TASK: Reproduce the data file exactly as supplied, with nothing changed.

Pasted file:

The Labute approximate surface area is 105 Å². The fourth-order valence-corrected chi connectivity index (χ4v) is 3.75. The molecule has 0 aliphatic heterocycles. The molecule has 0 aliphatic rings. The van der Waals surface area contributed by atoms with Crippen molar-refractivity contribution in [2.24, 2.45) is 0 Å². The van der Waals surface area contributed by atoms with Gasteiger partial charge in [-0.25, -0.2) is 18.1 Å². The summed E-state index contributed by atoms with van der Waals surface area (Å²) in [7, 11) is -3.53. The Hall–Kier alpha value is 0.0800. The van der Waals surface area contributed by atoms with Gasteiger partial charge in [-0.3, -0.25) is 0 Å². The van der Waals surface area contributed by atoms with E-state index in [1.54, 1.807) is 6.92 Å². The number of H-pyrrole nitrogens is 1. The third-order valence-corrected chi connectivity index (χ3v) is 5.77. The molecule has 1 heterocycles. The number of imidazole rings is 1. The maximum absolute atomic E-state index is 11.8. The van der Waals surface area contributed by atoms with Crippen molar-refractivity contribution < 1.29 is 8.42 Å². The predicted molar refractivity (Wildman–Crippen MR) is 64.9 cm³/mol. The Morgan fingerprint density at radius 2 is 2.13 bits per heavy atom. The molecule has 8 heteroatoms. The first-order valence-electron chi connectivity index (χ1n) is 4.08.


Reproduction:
The Labute approximate surface area is 105 Å². The fourth-order valence-corrected chi connectivity index (χ4v) is 3.75. The molecule has 0 aliphatic heterocycles. The molecule has 0 aliphatic rings. The van der Waals surface area contributed by atoms with Crippen molar-refractivity contribution in [2.24, 2.45) is 0 Å². The van der Waals surface area contributed by atoms with Gasteiger partial charge in [-0.25, -0.2) is 18.1 Å². The summed E-state index contributed by atoms with van der Waals surface area (Å²) in [7, 11) is -3.53. The Hall–Kier alpha value is 0.0800. The van der Waals surface area contributed by atoms with Gasteiger partial charge in [-0.3, -0.25) is 0 Å². The van der Waals surface area contributed by atoms with E-state index in [1.54, 1.807) is 6.92 Å². The number of H-pyrrole nitrogens is 1. The third-order valence-corrected chi connectivity index (χ3v) is 5.77. The molecule has 1 heterocycles. The number of imidazole rings is 1. The maximum absolute atomic E-state index is 11.8. The van der Waals surface area contributed by atoms with Crippen molar-refractivity contribution < 1.29 is 8.42 Å². The predicted molar refractivity (Wildman–Crippen MR) is 64.9 cm³/mol. The Morgan fingerprint density at radius 2 is 2.13 bits per heavy atom. The molecule has 8 heteroatoms. The first-order valence-electron chi connectivity index (χ1n) is 4.08.